One of the many side effects of chemotherapy is the inability to concentrate. Lois Randall describes it as “the fog rolling in and out from the sea of my mind.” To keep her mind preoccupied during a treatment one day, Randall picked up some yarn resting in a basket and began to knit, a craft her mother had taught her and that she has practiced all her life.
“I stopped trying to let my mind control the outcome of what I was doing,” Randall said. At one point she looked down and realized she’d reached into the basket and grabbed yarn of a totally different color and texture and knit it into her tapestry.
Unknowingly, she had just become a fiber artist.
Randall was diagnosed in November 2017 with two different kinds of Stage 3 breast cancer, one on each side — first one malignancy and then the other after a subsequent MRI.
Actually, it was one of her golden retrievers who first discovered it.
“Lucy kept sticking her nose under my armpit,” she recalled. “One night I felt under my arm and found a lump. I sat straight up in bed, scared to death.”
She underwent a double mastectomy in December 2017. Although she could have had a partial on one breast she decided it was safest to do both.
She began chemotherapy Jan. 18, 2018. During her treatments she would nod off, then pick up her free-form knitting again, going in a completely new direction, dropping stitches and making mistakes, but it kept turning out.
She created a special piece for her granddaughter, adding embellishments and charms that reflected their shared times and relationship. It was then that she felt it was completed.
Randall’s good friend and neighbor Dawn Duane, who is a local artist, saw her creation and encouraged her to make more.
“She brought me some of her own treasures and asked me to braid them into a creation for her,” Randall said. “She inspired me and I got excited about it. ”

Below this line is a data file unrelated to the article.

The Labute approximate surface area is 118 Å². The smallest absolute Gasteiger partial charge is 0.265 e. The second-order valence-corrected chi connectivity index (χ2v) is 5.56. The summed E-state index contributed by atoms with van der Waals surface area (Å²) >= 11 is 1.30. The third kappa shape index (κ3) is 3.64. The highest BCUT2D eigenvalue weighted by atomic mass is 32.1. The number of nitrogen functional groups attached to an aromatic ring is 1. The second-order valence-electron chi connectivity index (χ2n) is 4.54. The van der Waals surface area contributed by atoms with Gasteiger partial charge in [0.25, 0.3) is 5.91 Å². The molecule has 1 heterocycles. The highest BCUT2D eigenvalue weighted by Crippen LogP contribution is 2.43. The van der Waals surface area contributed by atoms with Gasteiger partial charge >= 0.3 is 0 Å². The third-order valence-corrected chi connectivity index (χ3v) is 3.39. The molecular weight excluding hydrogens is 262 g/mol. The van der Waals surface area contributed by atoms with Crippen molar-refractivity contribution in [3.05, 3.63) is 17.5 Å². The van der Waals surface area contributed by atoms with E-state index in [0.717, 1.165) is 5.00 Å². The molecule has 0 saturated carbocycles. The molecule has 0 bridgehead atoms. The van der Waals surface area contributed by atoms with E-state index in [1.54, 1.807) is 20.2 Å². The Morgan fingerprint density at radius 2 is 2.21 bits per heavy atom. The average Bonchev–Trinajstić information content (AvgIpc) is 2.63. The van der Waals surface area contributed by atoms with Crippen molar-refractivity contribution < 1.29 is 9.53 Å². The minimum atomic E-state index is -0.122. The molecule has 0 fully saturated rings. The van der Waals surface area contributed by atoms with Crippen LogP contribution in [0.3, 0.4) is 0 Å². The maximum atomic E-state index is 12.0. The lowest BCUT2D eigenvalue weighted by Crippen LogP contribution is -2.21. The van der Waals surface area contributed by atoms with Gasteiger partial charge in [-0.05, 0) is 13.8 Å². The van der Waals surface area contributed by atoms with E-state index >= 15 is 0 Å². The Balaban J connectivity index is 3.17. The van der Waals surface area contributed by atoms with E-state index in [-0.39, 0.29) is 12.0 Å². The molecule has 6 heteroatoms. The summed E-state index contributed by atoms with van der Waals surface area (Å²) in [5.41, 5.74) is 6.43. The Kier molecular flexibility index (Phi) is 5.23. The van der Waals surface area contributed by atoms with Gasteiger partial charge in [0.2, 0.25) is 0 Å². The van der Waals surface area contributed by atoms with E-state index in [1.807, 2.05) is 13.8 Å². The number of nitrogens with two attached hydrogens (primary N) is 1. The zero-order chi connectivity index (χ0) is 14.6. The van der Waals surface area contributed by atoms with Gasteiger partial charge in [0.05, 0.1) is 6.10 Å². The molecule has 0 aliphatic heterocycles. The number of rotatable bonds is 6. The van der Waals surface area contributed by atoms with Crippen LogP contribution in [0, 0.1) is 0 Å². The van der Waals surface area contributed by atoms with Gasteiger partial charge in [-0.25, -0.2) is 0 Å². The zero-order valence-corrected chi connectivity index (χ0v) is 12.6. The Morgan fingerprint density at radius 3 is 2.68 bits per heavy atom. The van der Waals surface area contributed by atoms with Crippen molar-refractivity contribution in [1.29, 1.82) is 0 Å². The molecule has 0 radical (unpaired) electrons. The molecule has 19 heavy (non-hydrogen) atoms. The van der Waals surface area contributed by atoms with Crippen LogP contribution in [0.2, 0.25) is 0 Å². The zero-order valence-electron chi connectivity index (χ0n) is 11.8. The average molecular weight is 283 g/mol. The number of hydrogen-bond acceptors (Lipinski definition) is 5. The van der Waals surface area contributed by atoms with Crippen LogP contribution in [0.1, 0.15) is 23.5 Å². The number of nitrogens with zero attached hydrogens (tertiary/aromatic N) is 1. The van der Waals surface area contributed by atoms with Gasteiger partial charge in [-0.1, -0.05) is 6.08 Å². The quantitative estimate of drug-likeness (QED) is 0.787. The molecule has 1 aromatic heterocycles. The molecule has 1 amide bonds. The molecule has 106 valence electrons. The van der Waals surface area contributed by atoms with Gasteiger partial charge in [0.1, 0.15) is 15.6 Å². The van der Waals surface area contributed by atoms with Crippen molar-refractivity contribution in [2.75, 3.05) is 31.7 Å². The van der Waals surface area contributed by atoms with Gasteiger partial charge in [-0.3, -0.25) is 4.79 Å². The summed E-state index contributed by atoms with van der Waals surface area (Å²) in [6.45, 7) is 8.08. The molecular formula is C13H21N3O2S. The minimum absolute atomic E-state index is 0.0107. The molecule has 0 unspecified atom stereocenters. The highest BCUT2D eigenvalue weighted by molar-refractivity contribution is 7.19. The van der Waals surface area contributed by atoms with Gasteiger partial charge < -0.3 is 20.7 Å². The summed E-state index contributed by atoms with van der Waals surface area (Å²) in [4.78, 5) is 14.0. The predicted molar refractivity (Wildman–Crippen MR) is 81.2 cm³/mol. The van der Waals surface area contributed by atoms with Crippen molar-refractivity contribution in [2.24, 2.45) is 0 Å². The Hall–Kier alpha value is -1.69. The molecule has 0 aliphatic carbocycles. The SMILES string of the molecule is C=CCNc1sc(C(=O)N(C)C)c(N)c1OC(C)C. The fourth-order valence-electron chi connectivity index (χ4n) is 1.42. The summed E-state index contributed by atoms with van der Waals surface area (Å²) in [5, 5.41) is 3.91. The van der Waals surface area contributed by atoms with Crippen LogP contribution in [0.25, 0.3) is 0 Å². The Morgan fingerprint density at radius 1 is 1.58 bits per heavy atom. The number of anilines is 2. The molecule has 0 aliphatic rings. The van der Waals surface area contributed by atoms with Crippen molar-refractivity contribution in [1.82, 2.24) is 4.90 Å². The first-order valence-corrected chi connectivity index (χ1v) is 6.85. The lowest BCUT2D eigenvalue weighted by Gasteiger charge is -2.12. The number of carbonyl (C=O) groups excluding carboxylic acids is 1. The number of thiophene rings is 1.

By the time she completed radiation therapy in August, Randall had created three pieces of art.
“I thought I was just making Christmas presents,” she said.
Randall has always dabbled in art. The daughter of a park ranger, she grew up in Glacier National Park. Her father created cribbage boards out of elk antlers and taught her his craft. She also made elk jewelry and ornaments. Later in life, she began designing jewelry from the sea glass she found on the beach during annual trips to Mexico.
Art has ebbed and flowed through the chapters of Randall’s life. She married, became a mother, taught high school biology in California and later was a fisheries biologist in Kalispell for the U.S. Fish and Wildlife Service. She and her husband of nearly 45 years also owned Rocky Mountain Hearing in Kalispell for 30 years.
For the last seven years she has raised and bred purebred golden retrievers, Sadly, her own golden retriever, Lucy, died Dec. 14, at age 11 ½. All the Randalls’ own dogs are certified therapy dogs.
At 72, Randall now considers herself retired. But she has found boundless energy in her new life as a fiber artist. Her stream of consciousness has created a unique, organic art form that is currently brightening the walls of Ceres Bakery on Main Street in Kalispell, thanks to encouragement from manager Melissa Voelker.
This month, however, Randall’s health was further complicated by the discovery of an irregular heartbeat (She has had a heart murmur since childhood) that stopped her breathing four times one night while she was being monitored. On Jan. 4 she had a pacemaker put in.
Less than a week later, while sitting down to a cup of fresh coffee in the cozy Ceres Bakery, she received a call that she would also need a catheter procedure. Much to her disappointment her breast reconstruction surgery — a much anticipated final step she elected to have because, as she says, she in no way feels too old and wanted to feel herself again — had to be delayed until March.
“When I started this journey, I made a decision not to feel sorry for myself,” she said. “I was gonna fight.”
And fight she has. With bravado. With faith. And with humor. Prior to chemotherapy she sprayed a cowboy hat pink and labeled it “Cowgirl up and get it done.” She always arrived at her treatments wearing one of 12 wigs — six of them pink.
“I might as well have fun and make others around me smile,” Randall said. “I wasn’t going to let this stinking cancer win any battles and most certainly not the war.”
Randall hopes people will like her knitted art. This next chapter of life has made her smile and she hopes it will do the same for others.
Entertainment Editor Carol Marino may be reached at 758-4440 or email@example.com.